Texas man charged in alleged Bitcoin scam

July 23, 2013
A pile of Bitcoin slugs sit in a box ready to be minted by Software engineer Mike Caldwell in his shop on April 26, 2013. US regulators charged a Texas man with running a Ponzi scheme in which he raised some $4.5 million in the virtual currency Bitcoin.

US regulators Tuesday charged a Texas man with running a Ponzi scheme in which he raised some $4.5 million in the virtual currency Bitcoin.

The Securities and Exchange Commission filed a civil suit against Trendon Shavers of McKinney, Texas, alleging Shavers defrauded at least 66 investors in more than a half-dozen states by promising low-risk returns he would garner through buying and selling the online.

Shavers raised at least 700,000 Bitcoin in the scheme in 2011 and 2012, an amount worth more than $4.5 billion at the time. Shavers sold the Bitcoin-denominated investments through the Internet under the identities "Pirate" and "pirateat40," the SEC said.

Instead of initiating the currency transactions as he promised, Shavers used the money from new investors to cover purported interest payments and to cover investor withdrawals, the SEC said.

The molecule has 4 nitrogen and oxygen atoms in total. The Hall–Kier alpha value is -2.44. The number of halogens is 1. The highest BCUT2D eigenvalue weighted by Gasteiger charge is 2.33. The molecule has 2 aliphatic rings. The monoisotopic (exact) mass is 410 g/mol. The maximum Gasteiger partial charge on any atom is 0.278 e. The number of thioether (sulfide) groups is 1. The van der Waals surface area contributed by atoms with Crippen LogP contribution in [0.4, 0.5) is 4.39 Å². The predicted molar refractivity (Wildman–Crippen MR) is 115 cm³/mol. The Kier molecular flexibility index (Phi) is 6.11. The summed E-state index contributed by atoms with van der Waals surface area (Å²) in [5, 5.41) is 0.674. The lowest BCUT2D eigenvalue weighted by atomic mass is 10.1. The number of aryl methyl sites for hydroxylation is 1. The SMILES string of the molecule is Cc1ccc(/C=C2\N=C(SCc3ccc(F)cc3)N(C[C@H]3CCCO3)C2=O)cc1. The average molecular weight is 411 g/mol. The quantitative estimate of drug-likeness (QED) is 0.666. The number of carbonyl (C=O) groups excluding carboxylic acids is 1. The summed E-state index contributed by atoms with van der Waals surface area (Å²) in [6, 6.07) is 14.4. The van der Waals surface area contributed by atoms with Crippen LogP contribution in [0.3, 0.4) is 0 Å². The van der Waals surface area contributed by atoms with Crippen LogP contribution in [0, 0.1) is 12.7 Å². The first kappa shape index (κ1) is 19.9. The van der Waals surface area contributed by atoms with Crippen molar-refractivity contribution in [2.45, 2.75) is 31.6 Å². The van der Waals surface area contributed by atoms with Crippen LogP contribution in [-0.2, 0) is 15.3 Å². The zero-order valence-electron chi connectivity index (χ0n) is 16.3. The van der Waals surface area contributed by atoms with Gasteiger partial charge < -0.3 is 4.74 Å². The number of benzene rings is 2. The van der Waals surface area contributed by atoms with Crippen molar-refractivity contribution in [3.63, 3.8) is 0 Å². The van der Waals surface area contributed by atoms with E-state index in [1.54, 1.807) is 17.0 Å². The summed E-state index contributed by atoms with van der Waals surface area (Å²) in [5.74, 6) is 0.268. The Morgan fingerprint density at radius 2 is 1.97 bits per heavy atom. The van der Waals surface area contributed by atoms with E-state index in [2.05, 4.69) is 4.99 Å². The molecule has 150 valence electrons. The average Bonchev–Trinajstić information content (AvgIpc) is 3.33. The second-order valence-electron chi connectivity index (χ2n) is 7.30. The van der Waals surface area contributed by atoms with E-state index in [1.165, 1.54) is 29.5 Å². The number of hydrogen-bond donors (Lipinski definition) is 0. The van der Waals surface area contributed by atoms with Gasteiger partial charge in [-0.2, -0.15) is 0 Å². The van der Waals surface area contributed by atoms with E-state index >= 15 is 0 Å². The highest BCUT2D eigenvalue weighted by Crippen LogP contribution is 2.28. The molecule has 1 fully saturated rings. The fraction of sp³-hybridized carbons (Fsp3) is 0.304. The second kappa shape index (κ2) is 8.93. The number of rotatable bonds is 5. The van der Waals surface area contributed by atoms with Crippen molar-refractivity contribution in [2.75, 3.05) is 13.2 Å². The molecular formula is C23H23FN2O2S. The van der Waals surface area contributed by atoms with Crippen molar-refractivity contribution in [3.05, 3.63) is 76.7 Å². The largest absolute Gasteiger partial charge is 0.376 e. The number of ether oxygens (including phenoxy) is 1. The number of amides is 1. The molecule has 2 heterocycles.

Shavers also transferred proceeds to his personal checking account and other accounts, where he used the money to pay his rent, gamble, make retail purchases and for other pursuits, the SEC said.

The SEC is seeking a court order to freeze the assets of Shavers and his investment vehicle, Bitcoin Savings and Trust, as well as a permanent injunction, disgorgement of ill-gotten gains and financial penalties.

Shavers could not be reached for comment.

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not rated yet Sep 09, 2013
Isn't this what banking has always been all about? Banks want your money so that they can invest it or otherwise use it at their whim. They'll cover your withdrawals the same way that Shavers did. Nathan Rothschild, who was the founder of the private banking system in the late 18th century, and who had manipulated his way up to the position of royal treasurer, pilfered the Prussian treasury using various devious means and used his ill gotten gains to enrich himself and his family. A 17,000 acre estate - Château de Ferrières in France - a seat in the British Parliament, and so on. There's some kind of double standard at work here.

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